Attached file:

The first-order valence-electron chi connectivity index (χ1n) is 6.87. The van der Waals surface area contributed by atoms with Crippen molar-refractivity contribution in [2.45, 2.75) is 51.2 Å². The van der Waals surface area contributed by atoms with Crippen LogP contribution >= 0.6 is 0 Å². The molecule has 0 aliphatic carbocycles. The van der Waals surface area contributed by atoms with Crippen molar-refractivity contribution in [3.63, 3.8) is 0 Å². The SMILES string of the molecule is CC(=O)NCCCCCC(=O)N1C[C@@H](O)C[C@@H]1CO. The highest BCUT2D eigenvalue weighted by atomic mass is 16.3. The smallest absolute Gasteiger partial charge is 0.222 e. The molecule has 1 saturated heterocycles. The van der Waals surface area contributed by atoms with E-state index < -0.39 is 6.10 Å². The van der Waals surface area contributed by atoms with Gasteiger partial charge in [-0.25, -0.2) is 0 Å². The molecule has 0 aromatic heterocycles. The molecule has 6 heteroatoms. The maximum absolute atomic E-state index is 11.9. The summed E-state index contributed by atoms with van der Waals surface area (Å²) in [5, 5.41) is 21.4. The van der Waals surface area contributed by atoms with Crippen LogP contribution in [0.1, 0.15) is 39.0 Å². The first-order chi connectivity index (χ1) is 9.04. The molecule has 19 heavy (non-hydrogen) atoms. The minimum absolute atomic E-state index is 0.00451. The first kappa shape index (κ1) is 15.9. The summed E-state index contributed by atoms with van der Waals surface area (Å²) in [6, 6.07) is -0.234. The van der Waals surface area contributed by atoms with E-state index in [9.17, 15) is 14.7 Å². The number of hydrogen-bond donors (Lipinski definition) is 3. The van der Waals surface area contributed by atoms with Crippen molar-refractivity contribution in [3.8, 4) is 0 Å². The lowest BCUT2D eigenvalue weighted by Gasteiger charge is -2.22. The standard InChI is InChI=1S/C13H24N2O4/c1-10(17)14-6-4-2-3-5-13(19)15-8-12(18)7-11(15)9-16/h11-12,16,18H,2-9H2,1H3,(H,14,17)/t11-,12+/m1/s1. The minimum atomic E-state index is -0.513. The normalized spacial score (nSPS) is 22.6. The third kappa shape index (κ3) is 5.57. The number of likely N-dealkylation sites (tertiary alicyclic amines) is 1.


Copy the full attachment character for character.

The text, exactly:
The first-order valence-electron chi connectivity index (χ1n) is 6.87. The van der Waals surface area contributed by atoms with Crippen molar-refractivity contribution in [2.45, 2.75) is 51.2 Å². The van der Waals surface area contributed by atoms with Crippen LogP contribution >= 0.6 is 0 Å². The molecule has 0 aliphatic carbocycles. The van der Waals surface area contributed by atoms with Crippen molar-refractivity contribution in [3.63, 3.8) is 0 Å². The SMILES string of the molecule is CC(=O)NCCCCCC(=O)N1C[C@@H](O)C[C@@H]1CO. The highest BCUT2D eigenvalue weighted by atomic mass is 16.3. The smallest absolute Gasteiger partial charge is 0.222 e. The molecule has 1 saturated heterocycles. The van der Waals surface area contributed by atoms with E-state index < -0.39 is 6.10 Å². The van der Waals surface area contributed by atoms with Gasteiger partial charge in [-0.25, -0.2) is 0 Å². The molecule has 0 aromatic heterocycles. The molecule has 6 heteroatoms. The maximum absolute atomic E-state index is 11.9. The summed E-state index contributed by atoms with van der Waals surface area (Å²) in [5, 5.41) is 21.4. The van der Waals surface area contributed by atoms with Crippen LogP contribution in [0.1, 0.15) is 39.0 Å². The first-order chi connectivity index (χ1) is 9.04. The molecule has 19 heavy (non-hydrogen) atoms. The minimum absolute atomic E-state index is 0.00451. The first kappa shape index (κ1) is 15.9. The summed E-state index contributed by atoms with van der Waals surface area (Å²) in [6, 6.07) is -0.234. The van der Waals surface area contributed by atoms with E-state index in [9.17, 15) is 14.7 Å². The number of hydrogen-bond donors (Lipinski definition) is 3. The van der Waals surface area contributed by atoms with Crippen molar-refractivity contribution in [3.8, 4) is 0 Å². The lowest BCUT2D eigenvalue weighted by Gasteiger charge is -2.22. The standard InChI is InChI=1S/C13H24N2O4/c1-10(17)14-6-4-2-3-5-13(19)15-8-12(18)7-11(15)9-16/h11-12,16,18H,2-9H2,1H3,(H,14,17)/t11-,12+/m1/s1. The minimum atomic E-state index is -0.513. The normalized spacial score (nSPS) is 22.6. The third kappa shape index (κ3) is 5.57. The number of likely N-dealkylation sites (tertiary alicyclic amines) is 1.